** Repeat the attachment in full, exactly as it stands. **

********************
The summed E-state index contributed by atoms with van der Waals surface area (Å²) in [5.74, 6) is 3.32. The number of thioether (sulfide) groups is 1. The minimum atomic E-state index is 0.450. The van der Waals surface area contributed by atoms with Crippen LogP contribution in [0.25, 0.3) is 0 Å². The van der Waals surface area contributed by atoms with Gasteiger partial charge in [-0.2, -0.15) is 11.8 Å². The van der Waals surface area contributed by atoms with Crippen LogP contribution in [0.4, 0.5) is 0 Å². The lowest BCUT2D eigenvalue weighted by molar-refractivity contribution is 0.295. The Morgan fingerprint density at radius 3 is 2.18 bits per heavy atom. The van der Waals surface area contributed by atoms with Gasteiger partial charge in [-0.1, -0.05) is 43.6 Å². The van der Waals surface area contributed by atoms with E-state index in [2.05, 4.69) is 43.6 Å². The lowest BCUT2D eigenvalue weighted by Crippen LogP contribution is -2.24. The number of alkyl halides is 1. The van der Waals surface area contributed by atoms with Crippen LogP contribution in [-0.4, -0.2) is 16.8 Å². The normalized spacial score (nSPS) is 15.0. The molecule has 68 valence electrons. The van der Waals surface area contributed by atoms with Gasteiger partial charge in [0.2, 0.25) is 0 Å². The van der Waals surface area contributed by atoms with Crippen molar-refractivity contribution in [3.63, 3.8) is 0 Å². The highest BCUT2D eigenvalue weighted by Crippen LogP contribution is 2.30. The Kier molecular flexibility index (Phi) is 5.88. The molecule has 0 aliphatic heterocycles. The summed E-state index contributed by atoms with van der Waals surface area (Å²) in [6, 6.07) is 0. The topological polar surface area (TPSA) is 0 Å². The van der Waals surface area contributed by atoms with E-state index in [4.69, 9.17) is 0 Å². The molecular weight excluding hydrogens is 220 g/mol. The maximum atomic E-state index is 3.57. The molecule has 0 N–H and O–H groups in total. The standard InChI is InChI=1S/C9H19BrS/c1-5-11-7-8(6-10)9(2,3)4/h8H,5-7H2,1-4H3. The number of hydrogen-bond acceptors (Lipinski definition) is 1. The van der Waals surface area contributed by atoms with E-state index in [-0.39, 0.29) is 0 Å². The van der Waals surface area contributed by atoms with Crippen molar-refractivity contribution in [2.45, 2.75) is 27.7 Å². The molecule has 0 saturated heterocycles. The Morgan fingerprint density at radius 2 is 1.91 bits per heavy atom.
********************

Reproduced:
The summed E-state index contributed by atoms with van der Waals surface area (Å²) in [5.74, 6) is 3.32. The number of thioether (sulfide) groups is 1. The minimum atomic E-state index is 0.450. The van der Waals surface area contributed by atoms with Crippen LogP contribution in [0.25, 0.3) is 0 Å². The van der Waals surface area contributed by atoms with Gasteiger partial charge in [-0.2, -0.15) is 11.8 Å². The van der Waals surface area contributed by atoms with Crippen LogP contribution in [0.4, 0.5) is 0 Å². The lowest BCUT2D eigenvalue weighted by molar-refractivity contribution is 0.295. The Morgan fingerprint density at radius 3 is 2.18 bits per heavy atom. The van der Waals surface area contributed by atoms with Gasteiger partial charge in [-0.1, -0.05) is 43.6 Å². The van der Waals surface area contributed by atoms with E-state index in [2.05, 4.69) is 43.6 Å². The lowest BCUT2D eigenvalue weighted by Crippen LogP contribution is -2.24. The number of alkyl halides is 1. The van der Waals surface area contributed by atoms with Crippen LogP contribution in [-0.4, -0.2) is 16.8 Å². The normalized spacial score (nSPS) is 15.0. The molecule has 68 valence electrons. The van der Waals surface area contributed by atoms with Gasteiger partial charge in [0.2, 0.25) is 0 Å². The van der Waals surface area contributed by atoms with Crippen molar-refractivity contribution in [3.63, 3.8) is 0 Å². The highest BCUT2D eigenvalue weighted by Crippen LogP contribution is 2.30. The Kier molecular flexibility index (Phi) is 5.88. The molecule has 0 aliphatic heterocycles. The summed E-state index contributed by atoms with van der Waals surface area (Å²) in [6, 6.07) is 0. The topological polar surface area (TPSA) is 0 Å². The van der Waals surface area contributed by atoms with E-state index in [4.69, 9.17) is 0 Å². The molecular weight excluding hydrogens is 220 g/mol. The maximum atomic E-state index is 3.57. The molecule has 0 N–H and O–H groups in total. The standard InChI is InChI=1S/C9H19BrS/c1-5-11-7-8(6-10)9(2,3)4/h8H,5-7H2,1-4H3. The number of hydrogen-bond acceptors (Lipinski definition) is 1. The van der Waals surface area contributed by atoms with E-state index in [-0.39, 0.29) is 0 Å². The van der Waals surface area contributed by atoms with Crippen molar-refractivity contribution in [2.45, 2.75) is 27.7 Å². The molecule has 0 saturated heterocycles. The Morgan fingerprint density at radius 2 is 1.91 bits per heavy atom.